Moreover, to decrease the exposure risk to influenza viruses, people should be advised that pre-existing major medical conditions (diabetes, chronic lung diseases, immunodeficiency) can increase the likelihood of illness. Travelers with a high risk of complications and all crew members should consider getting an influenza vaccination before travel. The CDC recommends a yearly influenza vaccine as the first and most important step in protecting against influenza viruses. People taking a summer cruise who were vaccinated during the previous season are still protected and do not need to get vaccinated again until the following influenza season. However, people who have not been vaccinated during the previous season and who plan to travel during the summer should get vaccinated 6 . It is important to get vaccinated at least two weeks prior to the cruise, as it takes about two weeks for protective antibodies to develop 6 .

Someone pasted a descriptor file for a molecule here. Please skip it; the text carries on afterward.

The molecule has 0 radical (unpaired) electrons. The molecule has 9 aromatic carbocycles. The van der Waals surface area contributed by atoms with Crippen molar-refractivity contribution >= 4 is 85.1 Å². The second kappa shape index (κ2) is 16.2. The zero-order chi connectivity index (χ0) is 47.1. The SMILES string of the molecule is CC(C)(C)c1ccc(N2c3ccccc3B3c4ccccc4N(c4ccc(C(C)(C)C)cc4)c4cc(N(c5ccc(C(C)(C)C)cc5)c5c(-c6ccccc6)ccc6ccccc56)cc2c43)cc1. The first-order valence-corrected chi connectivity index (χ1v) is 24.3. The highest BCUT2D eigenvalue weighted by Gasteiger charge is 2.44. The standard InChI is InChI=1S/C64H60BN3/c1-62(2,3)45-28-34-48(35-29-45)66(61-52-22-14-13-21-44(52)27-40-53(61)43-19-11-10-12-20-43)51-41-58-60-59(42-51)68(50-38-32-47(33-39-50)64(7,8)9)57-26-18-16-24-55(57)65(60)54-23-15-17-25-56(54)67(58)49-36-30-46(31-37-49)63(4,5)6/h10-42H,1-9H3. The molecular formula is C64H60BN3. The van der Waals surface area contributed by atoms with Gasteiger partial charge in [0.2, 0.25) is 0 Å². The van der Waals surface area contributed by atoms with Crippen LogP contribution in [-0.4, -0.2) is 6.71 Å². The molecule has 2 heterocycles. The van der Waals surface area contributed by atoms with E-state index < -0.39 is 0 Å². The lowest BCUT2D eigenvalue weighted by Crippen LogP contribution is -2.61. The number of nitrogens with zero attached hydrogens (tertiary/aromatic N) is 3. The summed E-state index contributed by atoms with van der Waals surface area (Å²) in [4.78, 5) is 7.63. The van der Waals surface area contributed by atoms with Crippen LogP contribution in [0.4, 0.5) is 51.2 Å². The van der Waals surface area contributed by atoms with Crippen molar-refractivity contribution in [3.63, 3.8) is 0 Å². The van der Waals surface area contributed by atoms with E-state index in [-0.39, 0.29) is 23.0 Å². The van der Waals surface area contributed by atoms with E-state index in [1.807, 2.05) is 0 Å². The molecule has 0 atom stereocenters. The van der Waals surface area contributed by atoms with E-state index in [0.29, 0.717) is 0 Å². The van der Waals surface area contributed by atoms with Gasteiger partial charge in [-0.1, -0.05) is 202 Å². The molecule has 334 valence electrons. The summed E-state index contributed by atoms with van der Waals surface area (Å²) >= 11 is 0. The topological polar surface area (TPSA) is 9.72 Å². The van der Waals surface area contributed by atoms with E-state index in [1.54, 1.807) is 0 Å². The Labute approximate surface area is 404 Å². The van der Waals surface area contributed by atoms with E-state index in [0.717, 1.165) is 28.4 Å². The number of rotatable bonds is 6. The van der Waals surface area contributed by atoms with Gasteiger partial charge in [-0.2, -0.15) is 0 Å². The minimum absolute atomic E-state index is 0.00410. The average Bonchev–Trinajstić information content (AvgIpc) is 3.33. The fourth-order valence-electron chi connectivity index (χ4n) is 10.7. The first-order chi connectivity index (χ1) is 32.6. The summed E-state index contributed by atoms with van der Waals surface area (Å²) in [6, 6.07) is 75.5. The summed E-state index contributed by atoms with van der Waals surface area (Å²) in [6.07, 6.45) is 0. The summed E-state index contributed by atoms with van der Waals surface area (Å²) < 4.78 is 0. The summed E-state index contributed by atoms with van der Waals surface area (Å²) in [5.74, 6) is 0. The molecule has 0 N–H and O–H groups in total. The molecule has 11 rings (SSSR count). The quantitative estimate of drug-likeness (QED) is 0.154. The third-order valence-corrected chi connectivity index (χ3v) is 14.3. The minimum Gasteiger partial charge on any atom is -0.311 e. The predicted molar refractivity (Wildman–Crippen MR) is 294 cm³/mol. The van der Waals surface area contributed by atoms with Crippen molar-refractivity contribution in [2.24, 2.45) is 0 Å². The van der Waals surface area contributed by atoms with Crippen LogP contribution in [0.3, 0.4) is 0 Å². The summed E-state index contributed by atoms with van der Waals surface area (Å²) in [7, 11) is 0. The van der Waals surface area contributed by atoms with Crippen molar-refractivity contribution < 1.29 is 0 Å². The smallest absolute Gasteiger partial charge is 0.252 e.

Two antigenically and genetically distinct lineages of influenza B viruses, represented by the reference strains B/Victoria/2/87 and B/Yamagata/16/88, have co-circulated in humans since at least 1983 17 . In Brazil, surveillance of the influenza B virus over a period of 12 years demonstrated the pattern of circulation of the two influenza B/lineages. The influenza B/Victoria lineage reemerged during the 2002 influenza season and predominated during the 2003, 2004, 2007, 2010, 2011 and early 2012 influenza seasons. In contrast, the co-circulation of the two influenza B/lineages was detected during the 2002, 2005, 2006 and 2008 influenza seasons 15 . So far, according to WHO 24,25 , the 2011-12 influenza vaccines used are a good match for the strain found in the outbreak, meaning it elicits antibodies for the viruses that are actually circulating. Early data from the CDC 5 suggests that this year's vaccine is about 60% effective. To our knowledge, based on the standardized written questionnaire for the systematic recording of each patient's demographic and clinical characteristics (according to the clinical form of the National Influenza Surveillance Network), the fatal case did not receive an influenza vaccination. It is important to emphasize that the following recommended groups get an influenza vaccination: all persons who (1) are aged six months through two years; (2) are aged 60 years and older; (3) have chronic pulmonary, cardiovascular, renal, hepatic, neurologic, hematologic, or metabolic disorders; (4) are immunosuppressed; (5) are or will be pregnant during the influenza season; (6) are Native American Indians; (7) are morbidly obese; (8) are health-care personnel; and (9) are exposed to a prison population 13 . According to the National Immunization Program, an increase in the influenza vaccine coverage has been noticed in Brazil: 84% (2011), 86% (2012) and 92% (2013), surpassing the initial goal of 80% vaccine coverage 14 .